Tsumago (Ź╚Ô─) was a post town on the Nakasendo route between Kyoto and Edo. It is known today as one of the best preserved post towns in Japan. The town and its residents go to great lengths to recreate the ambience of the Edo Period. Cars are prohibited on the main street in the day and phone lines and power cables are kept concealed, allowing visitors to imagine they have slipped back to an earlier time.
Tsumago also recreates the post town atmosphere by maintaining its Honjin and Wakihonjin. In all post towns, the Honjin was the principal inn and served government officials who were traveling through. When more lodging was required, the Wakihonjin served to accommodate the travelers of lower status. Tsumago also maintains the office where laborers and horses were rented to aid in travel.
Many minshuku and ryokan are located in the town, and a stay at one of them will greatly add to the illusion of having left the modern era. If time permits, it is highly recommended to hike a preserved trail of the former Nakasendo from Tsumago to Magome. It is well maintained and well marked in both Japanese and English.
Hours: 9:00 to 17:00 Closed: December 29 to January 1 Admission: 300 yen 700 yen combo ticket includes Honjin, Wakihonjin and Rekishi Shiryokan
Tsumago's Honjin was reconstructed in the 1990s, but great efforts have been taken so that it resembles its condition in the 1830s, when it served as an inn.
Hours: 9:00 to 17:00 Closed: December 29 to January 1 Admission: 600 yen, includes entry to Rekishi Shiryokan 700 yen combo ticket includes Honjin, Wakihonjin and Rekishi Shiryokan
In contrast to the Honjin, the antiquity of the Wakihonjin is entirely genuine; with the main building dating back to the 19th century. It now serves as a museum, and tours are held in Japanese. On the second floor of one of the complex' other buildings lies a nicely-done museum with various artifacts and displays relating to the history of the area.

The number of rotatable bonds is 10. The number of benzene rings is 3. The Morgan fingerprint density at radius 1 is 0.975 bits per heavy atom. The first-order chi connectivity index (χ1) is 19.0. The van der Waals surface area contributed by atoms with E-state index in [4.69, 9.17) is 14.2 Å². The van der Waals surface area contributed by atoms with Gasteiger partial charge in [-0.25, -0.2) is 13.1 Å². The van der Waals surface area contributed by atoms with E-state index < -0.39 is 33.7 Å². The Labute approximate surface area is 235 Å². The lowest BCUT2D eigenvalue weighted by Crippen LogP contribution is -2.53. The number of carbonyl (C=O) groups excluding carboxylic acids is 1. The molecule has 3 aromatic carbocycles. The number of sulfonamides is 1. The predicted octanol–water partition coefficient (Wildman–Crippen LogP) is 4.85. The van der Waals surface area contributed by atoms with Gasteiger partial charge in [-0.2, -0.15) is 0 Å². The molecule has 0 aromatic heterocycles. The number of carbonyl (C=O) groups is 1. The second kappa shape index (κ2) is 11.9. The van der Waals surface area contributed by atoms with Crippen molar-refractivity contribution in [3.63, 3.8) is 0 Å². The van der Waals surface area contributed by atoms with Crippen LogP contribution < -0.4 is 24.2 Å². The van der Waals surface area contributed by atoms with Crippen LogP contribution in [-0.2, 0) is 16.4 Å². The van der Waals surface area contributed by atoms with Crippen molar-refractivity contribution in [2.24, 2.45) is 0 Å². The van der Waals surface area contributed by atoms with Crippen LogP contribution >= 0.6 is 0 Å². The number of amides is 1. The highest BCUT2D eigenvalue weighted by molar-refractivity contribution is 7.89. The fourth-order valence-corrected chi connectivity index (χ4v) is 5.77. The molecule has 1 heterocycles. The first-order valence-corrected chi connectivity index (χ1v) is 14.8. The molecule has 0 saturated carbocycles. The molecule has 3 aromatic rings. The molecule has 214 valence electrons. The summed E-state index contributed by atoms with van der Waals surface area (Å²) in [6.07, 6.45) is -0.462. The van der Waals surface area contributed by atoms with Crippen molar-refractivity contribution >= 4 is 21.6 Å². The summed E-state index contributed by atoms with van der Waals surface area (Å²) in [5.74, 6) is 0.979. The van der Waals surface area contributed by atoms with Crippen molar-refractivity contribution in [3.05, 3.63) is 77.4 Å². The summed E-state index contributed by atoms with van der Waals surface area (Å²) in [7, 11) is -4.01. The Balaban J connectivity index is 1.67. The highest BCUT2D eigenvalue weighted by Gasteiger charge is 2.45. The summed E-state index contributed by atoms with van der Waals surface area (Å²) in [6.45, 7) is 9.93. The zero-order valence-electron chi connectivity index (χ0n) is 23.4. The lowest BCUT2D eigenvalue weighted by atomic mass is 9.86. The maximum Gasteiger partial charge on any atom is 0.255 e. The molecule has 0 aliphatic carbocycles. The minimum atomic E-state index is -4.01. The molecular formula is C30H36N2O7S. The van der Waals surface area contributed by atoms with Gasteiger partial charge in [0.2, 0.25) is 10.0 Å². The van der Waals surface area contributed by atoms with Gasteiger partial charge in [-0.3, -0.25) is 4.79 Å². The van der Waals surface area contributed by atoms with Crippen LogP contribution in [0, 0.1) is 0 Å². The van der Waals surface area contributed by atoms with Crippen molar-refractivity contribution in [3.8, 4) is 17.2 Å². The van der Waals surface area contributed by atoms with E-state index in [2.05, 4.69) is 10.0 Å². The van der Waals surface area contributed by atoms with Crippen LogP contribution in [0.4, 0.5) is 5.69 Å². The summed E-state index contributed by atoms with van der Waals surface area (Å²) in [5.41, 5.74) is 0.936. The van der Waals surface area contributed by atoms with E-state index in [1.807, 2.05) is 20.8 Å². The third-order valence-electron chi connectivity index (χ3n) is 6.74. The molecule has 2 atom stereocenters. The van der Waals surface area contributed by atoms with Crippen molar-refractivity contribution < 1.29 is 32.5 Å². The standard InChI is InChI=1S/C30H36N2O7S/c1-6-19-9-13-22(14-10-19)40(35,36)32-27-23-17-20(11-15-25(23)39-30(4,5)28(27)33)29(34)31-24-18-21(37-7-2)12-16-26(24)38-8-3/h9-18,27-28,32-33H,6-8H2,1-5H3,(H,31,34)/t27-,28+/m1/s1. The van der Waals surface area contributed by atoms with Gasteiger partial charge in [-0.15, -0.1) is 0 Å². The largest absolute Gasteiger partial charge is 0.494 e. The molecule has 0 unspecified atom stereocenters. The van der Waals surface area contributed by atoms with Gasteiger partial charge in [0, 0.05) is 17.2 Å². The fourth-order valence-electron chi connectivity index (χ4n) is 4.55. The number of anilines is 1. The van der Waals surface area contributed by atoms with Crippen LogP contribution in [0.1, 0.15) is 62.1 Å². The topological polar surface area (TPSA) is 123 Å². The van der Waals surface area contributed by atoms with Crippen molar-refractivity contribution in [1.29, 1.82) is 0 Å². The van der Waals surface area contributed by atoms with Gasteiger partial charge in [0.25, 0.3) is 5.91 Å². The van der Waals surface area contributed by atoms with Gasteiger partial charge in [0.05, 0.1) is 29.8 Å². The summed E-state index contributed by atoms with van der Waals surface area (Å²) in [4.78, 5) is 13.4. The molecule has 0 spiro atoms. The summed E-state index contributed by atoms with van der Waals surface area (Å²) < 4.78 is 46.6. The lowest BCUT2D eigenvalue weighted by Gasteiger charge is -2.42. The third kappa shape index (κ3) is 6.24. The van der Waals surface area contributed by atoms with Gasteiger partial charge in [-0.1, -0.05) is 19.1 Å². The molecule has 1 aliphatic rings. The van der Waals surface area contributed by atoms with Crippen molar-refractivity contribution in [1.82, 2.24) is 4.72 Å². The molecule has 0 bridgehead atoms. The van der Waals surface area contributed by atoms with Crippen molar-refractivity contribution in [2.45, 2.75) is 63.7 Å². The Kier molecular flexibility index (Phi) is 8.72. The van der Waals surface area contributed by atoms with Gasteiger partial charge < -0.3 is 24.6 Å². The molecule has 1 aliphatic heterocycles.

Hours: 8:30 to 17:00 Admission: optional donation
Kotoku Temple (Kotokuji) is a Buddhist temple which is believed to have been built in 1500. It is not particularly remarkable, but still quite pleasant.
In former times the notice board was the means of pronouncing decrees from the shogunate. This notice board is in quite good condition, and with some Japanese linguistic abilities certain prohibitions and warnings can be read.
Tsumago Castle was demolished hundreds of years ago, but the site of its ruins affords an exceptional view onto the city below. The former castle site is located on a hill about a kilometer north of Tsumago's main street.
Getting there and around
Tsumago is connected by infrequent buses with JR Nagiso Station, the closest train station. The one way trip takes about seven minutes and costs 300 yen (see timetable). Alternatively, a taxi ride costs about 1000 yen. You can also walk between Nagiso Station and Tsumago in about an hour along a marked walking trail.
With a few exceptions, most limited express trains between Nagoya or Nagano do not stop at Nagiso Station. Instead, transfer to a local train at Nakatsugawa or Kiso-Fukushima Station.